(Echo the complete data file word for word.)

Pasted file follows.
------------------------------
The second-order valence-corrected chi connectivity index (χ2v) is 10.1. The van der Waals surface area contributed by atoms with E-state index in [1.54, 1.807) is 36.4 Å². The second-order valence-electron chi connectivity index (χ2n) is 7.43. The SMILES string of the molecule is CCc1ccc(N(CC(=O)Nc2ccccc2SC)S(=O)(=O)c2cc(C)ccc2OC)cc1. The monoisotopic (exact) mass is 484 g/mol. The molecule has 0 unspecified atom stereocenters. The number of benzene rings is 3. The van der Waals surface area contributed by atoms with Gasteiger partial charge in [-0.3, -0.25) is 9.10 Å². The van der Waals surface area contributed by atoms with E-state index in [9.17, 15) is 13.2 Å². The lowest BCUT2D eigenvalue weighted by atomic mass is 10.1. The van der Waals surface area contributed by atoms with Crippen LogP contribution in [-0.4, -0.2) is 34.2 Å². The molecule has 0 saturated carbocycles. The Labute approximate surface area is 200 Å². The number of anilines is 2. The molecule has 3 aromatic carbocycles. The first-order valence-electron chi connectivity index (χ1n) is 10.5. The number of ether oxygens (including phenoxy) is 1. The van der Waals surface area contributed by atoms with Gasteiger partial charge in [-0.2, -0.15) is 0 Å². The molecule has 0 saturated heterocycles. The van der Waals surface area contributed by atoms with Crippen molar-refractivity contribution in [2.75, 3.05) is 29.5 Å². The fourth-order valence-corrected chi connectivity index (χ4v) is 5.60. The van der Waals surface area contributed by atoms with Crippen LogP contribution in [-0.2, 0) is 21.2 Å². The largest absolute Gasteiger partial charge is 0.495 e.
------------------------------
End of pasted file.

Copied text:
The second-order valence-corrected chi connectivity index (χ2v) is 10.1. The van der Waals surface area contributed by atoms with E-state index in [1.54, 1.807) is 36.4 Å². The second-order valence-electron chi connectivity index (χ2n) is 7.43. The SMILES string of the molecule is CCc1ccc(N(CC(=O)Nc2ccccc2SC)S(=O)(=O)c2cc(C)ccc2OC)cc1. The monoisotopic (exact) mass is 484 g/mol. The molecule has 0 unspecified atom stereocenters. The number of benzene rings is 3. The van der Waals surface area contributed by atoms with Gasteiger partial charge in [-0.3, -0.25) is 9.10 Å². The van der Waals surface area contributed by atoms with E-state index in [9.17, 15) is 13.2 Å². The lowest BCUT2D eigenvalue weighted by atomic mass is 10.1. The van der Waals surface area contributed by atoms with Crippen LogP contribution in [-0.4, -0.2) is 34.2 Å². The molecule has 0 saturated carbocycles. The Labute approximate surface area is 200 Å². The number of anilines is 2. The molecule has 3 aromatic carbocycles. The first-order valence-electron chi connectivity index (χ1n) is 10.5. The number of ether oxygens (including phenoxy) is 1. The van der Waals surface area contributed by atoms with Gasteiger partial charge in [-0.2, -0.15) is 0 Å². The molecule has 0 saturated heterocycles. The van der Waals surface area contributed by atoms with Crippen molar-refractivity contribution in [2.75, 3.05) is 29.5 Å². The fourth-order valence-corrected chi connectivity index (χ4v) is 5.60. The van der Waals surface area contributed by atoms with Crippen LogP contribution in [-0.2, 0) is 21.2 Å². The largest absolute Gasteiger partial charge is 0.495 e.